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1.      Within the European Union (referred to as EU throughout), and specifically European Union Law, there are a number of directives, legislation and case law which does appear to protect EU citizens and their possibility to have a ‘decent life’. However, there are some exceptions to this, and some cases do not seem to be protecting Union Citizen’s chances of having a ‘decent life’. Firstly, I will be discussing how the EU protects its citizens, and in what context it does so, then I will provide a contrast as to how the EU can sometimes fail to protect what is in its citizens interests to determine whether this statement is correct, in my opinion. I will begin by ‘stripping back’ EU law so to speak, and begin at the core, where we see the mechanisms enforced by EU legislation and directives, such as the principles of proportionality and direct effect.

  In the case of Van Duyn C-41/74, which concerned free movement of persons, the rationale was that denying the directives set by the EU would be incompatible with their binding effect to say that the directives could not have direct effect. This case allowed the claimant to exercise her rights as an EU national, therefore allowing her to have the chance of having a ‘decent life’ in the United Kingdom, which she wished to reside.Directives only have direct effect in vertical direct effect situations, meaning they can only be invoked against public authorities rather than individuals. In Von ColsonC-14/83, the Von Colson principle was developed; where it was determined that national courts are part of the state and they are therefore under an obligation to interpret national laws with EU law, which in this case, allowed an individual to bring forward a case against another individual in a national court to enforce EU law.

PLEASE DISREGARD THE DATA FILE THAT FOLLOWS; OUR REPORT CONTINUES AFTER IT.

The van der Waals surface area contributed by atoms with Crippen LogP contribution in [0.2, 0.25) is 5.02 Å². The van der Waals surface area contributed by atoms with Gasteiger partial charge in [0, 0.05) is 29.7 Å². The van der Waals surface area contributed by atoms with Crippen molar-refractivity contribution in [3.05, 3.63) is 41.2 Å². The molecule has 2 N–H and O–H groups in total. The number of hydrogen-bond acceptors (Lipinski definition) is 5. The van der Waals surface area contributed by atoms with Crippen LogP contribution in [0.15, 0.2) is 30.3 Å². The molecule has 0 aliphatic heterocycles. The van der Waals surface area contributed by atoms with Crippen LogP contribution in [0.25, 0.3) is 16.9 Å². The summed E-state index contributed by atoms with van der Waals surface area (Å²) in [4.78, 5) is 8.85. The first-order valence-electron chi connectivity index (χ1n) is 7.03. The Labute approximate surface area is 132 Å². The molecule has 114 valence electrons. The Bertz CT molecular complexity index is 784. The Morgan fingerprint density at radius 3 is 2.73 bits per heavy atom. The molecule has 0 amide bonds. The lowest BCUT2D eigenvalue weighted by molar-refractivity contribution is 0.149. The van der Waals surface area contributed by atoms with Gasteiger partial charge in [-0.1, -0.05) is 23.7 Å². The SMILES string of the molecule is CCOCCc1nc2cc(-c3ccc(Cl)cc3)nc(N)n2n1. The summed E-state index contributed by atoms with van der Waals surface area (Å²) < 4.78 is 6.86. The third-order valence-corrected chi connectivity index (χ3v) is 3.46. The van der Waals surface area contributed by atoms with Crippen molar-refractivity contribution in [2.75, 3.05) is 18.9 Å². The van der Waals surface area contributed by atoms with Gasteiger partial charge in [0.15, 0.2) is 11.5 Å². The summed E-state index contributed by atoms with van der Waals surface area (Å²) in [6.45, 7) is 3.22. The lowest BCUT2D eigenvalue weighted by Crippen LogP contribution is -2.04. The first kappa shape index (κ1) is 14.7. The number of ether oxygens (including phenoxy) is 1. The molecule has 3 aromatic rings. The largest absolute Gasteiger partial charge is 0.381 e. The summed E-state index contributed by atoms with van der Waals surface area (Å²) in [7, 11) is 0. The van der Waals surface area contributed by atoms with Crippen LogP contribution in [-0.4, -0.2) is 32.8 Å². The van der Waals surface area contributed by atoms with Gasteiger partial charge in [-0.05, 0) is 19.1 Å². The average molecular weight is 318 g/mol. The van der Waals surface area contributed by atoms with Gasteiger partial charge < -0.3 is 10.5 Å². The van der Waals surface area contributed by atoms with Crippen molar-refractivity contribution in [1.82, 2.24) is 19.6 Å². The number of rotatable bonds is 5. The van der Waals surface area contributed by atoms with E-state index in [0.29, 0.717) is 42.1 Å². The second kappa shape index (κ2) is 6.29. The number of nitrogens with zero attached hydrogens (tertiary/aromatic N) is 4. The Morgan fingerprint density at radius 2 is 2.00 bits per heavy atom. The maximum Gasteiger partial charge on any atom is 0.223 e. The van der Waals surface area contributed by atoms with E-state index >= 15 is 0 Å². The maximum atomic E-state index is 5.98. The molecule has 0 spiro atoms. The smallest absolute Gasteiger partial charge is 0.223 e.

These two cases in particular are valid examples of how the EU will impose its supremacy and legislation over member states, to ensure all citizens have the chance to be treated justly and to have the possibility of leading a ‘decent life’.  Of course, the EU does not just enforce its legislation and directives on individual citizens as seen in the two cases above, it also concerns organisations and free movement of establishment and goods. Article 30 TFEU states: “customs duties on imports and exports and charges having equivalent effect shall be prohibited by member states.

This prohibition shall also apply to custom duties of a fiscal nature”.The prohibition set out in this particular article is defined as absolute- nothing can justify in a court of EU law a breach of this article. This is because the EU is a single market that has no obstacles in the way of free trade between member states.However, even though article 30 is absolute, there are certain charges which are permitted.

In Commission v Belgium C-132/82 there were two charges in particular which were relevant; one which was considered a charge which was equivalent to customs duty as it applied to everyone, and a second charge which was optional and was for a genuine service. This shows us the limits of article 30; being that anything which is optional and is in return for a specific service can be justified in court. EU legislation also attempts to make competition of goods fair for businesses.

In Commission v France C-168/78 the courts had to decide whether grain based alcoholic products were in competition with fruit based alcoholic products, as France produced the majority of the fruit based alcoholic products, but the tax was higher on the grain based alcoholic products, which will have mainly been imported into France. The courts decided that the two types of alcohol were in competition with one another, as the fruit based products may be purchased more than the grain based products due to the higher pricing. This again allows for fairness within the single market, and allows competitors equal treatment as free movement of goods does not allow for discriminatory treatment on imported goods.  Article 34 TFEU deals with MEQR’s – elimination of quantitative restrictions on imports and measures having equivalent effect. Its definition was highlighted in the Dassonville C-8/74 case, where Belgian law required scotch whiskey to be sold only if they had a certificate of origin included. When traders who were selling whiskey were caught for selling it without the certificate of origin needed, they were prosecuted.